For NASA, each aborted launch costs between $600,000 and $1 million, adding to the program’s $5 billion in costs. The agency’s mission includes lofting and repairing vital satellites and conducting scientific experiments.
Sam Iacobellis, who is deputy chairman of Rockwell International, Rocketdyne’s Seal Beach-based parent company, oversees the shuttle program. Iacobellis could not pinpoint why Rocketdyne’s shuttle engines, after two decades of near-flawless performance, were causing repeated problems this year.
Iacobellis said Rocketdyne conducted its own investigation before NASA’s team arrived this spring and for the first time shut down production for several weeks as Rocketdyne’s workers went through every detail of production. “We found over 99.9% of the procedures were correct and consistent,” he said.
But Iacobellis also admitted that Rocketdyne had made some mistakes, and said the company’s inspection reached some of the same findings as NASA’s. So Rocketdyne is spelling out its work procedures in detail and enhancing training, he said. The company also disciplined about 10 employees, but Iacobellis declined to elaborate.
“We’ve seen some significant improvements” with the steps Rocketdyne has taken, said NASA’s Goldin. But he added: “There’s a lot more room for improvement.”
For Rocketdyne, the engine contract is critically important and brings in about $340 million a year--one-third of Rocketdyne’s annual revenue. And the jobs of about one-third of Rocketdyne’s 6,000 employees in Canoga Park are tied to the shuttle engine. The rest of Rocketdyne’s revenue comes mainly from building engines for NASA’s proposed space station and for the Atlas and Delta rockets that launch commercial and military payloads into space.
Rocketdyne has had other troubles this year unrelated to the shuttle. In March the launch of a $137-million satellite did not reach a high enough orbit, because a Rocketdyne-built Atlas rocket malfunctioned due to a loose screw inside the engine.
General Dynamics, the satellite general contractor, said its investigation showed that the root cause of the launch failure was that Rocketdyne performed some work without detailed instructions, also a key finding in NASA’s review.
In Rocketdyne’s defense, analysts say some of this year’s problems with the shuttle engine were neither serious nor entirely Rocketdyne’s fault. A shuttle engine has about 50,000 parts, and Rocketdyne uses about 30,000 pages of shuttle assembly instructions.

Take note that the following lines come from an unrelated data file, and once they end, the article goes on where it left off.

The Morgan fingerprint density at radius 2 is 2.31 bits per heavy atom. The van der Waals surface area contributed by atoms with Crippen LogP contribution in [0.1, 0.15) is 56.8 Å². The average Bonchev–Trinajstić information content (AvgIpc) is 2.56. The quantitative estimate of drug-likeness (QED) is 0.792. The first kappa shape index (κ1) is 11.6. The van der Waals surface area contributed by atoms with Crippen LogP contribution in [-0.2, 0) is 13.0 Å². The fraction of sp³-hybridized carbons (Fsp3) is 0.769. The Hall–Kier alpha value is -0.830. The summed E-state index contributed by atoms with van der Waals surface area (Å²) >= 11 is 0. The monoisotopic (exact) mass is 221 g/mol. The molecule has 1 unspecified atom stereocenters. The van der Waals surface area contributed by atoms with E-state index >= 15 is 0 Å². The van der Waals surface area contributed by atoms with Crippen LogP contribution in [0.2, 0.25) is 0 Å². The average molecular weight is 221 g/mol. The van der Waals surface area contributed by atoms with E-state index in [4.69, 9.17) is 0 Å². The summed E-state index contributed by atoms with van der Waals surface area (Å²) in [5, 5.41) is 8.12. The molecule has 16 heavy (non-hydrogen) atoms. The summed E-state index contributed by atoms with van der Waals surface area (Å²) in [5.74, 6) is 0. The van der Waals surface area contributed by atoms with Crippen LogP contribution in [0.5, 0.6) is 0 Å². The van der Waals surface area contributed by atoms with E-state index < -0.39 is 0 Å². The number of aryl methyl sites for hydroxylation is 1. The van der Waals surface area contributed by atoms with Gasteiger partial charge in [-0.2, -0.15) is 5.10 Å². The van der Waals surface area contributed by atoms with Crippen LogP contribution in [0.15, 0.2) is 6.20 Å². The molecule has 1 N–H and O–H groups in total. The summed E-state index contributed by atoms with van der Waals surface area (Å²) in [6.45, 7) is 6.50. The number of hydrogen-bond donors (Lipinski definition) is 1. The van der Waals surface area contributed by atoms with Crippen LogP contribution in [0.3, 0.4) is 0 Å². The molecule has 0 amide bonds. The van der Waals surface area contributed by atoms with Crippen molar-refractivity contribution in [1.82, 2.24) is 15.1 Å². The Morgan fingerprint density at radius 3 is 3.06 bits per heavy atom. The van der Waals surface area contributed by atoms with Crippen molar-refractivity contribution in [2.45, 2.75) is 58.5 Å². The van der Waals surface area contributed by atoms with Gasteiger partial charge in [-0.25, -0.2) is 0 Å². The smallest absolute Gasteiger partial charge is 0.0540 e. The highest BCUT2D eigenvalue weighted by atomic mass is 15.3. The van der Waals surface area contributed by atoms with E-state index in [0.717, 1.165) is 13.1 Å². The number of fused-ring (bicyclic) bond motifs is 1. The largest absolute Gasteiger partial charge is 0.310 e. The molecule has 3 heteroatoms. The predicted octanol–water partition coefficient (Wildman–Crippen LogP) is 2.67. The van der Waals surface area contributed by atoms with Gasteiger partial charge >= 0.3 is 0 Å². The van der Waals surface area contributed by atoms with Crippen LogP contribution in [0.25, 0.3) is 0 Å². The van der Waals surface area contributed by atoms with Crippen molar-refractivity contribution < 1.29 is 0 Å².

“The thing is that it’s a complicated machine, and you can expect problems from time to time,” said consultant Himmel. “I don’t think there are any contractors who are innocent of having had problems like this.”
Earlier this month in the latest attempt to launch Discovery, a faulty sensor gave an inaccurate reading of fuel flow. Although there was no problem with fuel flow and three other sensors gave an accurate reading, computers were programmed to shut down the flight if any of the sensors malfunction--which some say is a reflection of overly conservative procedures. The launch of Discovery is now scheduled for Sept. 10, and NASA has changed the program so that the vehicle will take off even if one of the fuel-flow sensors gives an improper reading.
Littles, of NASA’s Marshall Space Flight Center, agreed that if the only problem with the Discovery launch in August was the faulty sensor, it may well have been a perfectly normal flight. Still, Littles said that even a minor flaw “increases the probability of a problem during flight.”
Littles said the missing turbine assembly piece discovered on the Columbia shuttle in February was much more serious. That metal piece, about half an inch in size, connects blades in the turbine disk. If that piece is missing, Littles said, “you could get a catastrophic problem with a blade that breaks,” which could cause engine failure.
But the bigger concern for NASA, he said, was a system that allowed such a problem to occur.
“You had an error in not installing the part, then an error with the inspector whose job it was to inspect that,” Littles said. “That you have a system that would allow those kinds of problems, not just once but more than once, is the fundamental cause for concern.”